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duty to defend

A term used to describe an insurer's obligation to provide an insured with defense to claims made under a liability insurance policy. As a general rule, an insured need only establish that there is potential for coverage under a policy to give rise to the insurer's duty to defend. Therefore, the duty to defend may exist even where coverage is in doubt and ultimately does not apply. Implicit in this rule is the principle that an insurer's duty to defend an insured is broader than its duty to indemnify. Moreover, an insurer may owe a duty to defend its insured against a claim in which ultimately no damages are awarded, and any doubt as to whether the facts support a duty to defend is usually resolved in the insured's favor.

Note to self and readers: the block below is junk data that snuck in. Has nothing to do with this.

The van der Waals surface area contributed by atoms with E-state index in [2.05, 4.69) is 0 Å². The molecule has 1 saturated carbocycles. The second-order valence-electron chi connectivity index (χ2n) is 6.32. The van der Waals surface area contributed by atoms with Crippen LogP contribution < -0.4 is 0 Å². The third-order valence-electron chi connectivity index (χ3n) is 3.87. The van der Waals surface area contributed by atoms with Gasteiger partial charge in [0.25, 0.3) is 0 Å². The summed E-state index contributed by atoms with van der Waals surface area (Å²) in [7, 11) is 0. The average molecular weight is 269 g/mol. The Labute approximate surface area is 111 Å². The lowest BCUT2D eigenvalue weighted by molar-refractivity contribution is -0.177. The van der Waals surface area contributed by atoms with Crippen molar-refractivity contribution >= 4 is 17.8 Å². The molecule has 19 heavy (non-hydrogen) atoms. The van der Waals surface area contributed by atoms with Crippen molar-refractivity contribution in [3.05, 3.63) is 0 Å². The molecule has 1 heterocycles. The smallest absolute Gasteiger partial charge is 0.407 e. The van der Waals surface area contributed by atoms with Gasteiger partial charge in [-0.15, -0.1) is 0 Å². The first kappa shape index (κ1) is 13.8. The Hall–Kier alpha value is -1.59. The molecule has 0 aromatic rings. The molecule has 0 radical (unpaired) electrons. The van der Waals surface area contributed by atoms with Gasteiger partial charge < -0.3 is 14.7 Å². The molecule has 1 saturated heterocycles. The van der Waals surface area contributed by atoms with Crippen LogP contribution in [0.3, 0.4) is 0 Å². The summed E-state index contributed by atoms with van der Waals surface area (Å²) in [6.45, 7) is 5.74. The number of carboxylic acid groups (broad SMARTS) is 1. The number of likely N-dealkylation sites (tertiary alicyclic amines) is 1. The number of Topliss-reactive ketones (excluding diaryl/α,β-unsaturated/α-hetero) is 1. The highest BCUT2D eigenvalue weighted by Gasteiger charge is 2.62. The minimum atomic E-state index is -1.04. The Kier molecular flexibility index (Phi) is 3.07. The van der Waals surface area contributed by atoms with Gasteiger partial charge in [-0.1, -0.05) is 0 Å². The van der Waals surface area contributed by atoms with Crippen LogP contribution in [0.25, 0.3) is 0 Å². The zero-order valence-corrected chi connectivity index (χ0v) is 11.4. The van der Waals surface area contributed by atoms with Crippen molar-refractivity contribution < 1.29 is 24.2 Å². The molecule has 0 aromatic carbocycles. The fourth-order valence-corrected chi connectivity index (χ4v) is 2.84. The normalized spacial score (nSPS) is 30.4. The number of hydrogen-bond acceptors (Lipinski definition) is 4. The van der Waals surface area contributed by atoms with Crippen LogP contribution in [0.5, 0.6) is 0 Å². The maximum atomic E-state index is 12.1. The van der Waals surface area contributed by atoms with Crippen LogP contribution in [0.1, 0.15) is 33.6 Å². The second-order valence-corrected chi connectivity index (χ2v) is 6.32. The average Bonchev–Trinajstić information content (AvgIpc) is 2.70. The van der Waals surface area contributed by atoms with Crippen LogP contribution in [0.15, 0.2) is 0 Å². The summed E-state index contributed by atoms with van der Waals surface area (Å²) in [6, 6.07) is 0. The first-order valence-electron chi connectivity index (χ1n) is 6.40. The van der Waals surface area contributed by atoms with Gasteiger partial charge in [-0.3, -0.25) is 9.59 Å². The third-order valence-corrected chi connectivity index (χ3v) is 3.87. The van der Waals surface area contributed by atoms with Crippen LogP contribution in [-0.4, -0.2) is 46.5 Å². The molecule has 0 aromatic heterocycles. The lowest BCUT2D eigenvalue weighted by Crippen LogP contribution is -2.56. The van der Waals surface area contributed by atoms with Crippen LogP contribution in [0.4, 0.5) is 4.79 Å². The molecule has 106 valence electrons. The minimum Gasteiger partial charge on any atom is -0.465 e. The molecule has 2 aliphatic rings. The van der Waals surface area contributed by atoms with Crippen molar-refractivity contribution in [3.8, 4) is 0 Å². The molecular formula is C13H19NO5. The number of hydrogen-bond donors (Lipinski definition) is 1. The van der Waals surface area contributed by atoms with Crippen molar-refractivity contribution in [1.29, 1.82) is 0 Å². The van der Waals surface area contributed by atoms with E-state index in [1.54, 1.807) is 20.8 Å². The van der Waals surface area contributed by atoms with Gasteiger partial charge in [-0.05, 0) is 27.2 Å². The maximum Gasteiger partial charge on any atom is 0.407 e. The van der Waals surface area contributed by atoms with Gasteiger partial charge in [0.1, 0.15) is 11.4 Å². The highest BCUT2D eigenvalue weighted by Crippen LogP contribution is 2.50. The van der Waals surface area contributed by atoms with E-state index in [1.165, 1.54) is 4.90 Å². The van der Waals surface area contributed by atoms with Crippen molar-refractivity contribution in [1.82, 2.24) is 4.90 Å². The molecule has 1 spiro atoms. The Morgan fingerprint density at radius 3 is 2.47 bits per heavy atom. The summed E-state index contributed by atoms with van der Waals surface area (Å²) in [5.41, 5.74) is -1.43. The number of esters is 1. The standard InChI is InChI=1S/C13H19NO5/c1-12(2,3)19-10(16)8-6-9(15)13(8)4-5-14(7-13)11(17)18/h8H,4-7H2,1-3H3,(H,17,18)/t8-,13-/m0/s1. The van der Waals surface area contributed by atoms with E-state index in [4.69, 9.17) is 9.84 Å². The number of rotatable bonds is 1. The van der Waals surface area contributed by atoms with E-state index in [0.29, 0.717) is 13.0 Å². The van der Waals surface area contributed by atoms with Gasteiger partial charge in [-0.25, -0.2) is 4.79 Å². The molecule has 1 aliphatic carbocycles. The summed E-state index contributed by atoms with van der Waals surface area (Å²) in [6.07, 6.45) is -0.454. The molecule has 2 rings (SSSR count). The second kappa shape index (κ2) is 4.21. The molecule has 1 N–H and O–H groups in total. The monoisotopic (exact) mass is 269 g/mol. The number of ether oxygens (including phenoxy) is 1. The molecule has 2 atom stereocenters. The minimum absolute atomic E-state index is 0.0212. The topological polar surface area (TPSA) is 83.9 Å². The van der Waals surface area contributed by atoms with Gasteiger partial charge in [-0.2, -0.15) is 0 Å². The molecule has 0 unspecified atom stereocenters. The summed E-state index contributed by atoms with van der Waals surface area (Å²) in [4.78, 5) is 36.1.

With respect to directors and officers (D&O) and employment practices liability insurance (EPLI) policies, policies containing explicit "duty to defend" wording obligate an insurer to assume control of the claim defense process, including selecting counsel and paying legal bills. In contrast, non-duty to defend (or duty to pay) policies require only that the insurer reimburse the insured for funds expended by the insured in defending a claim. See also Duty to pay.


Links for IRMI Online Subscribers Only: CLI V.C, V.P, XIII.E; CRT X.D; CAI VIII.D; IWC VI.C; PLI XXI.E; PRMI 5.D, 11.B; D&O Coverage Guide

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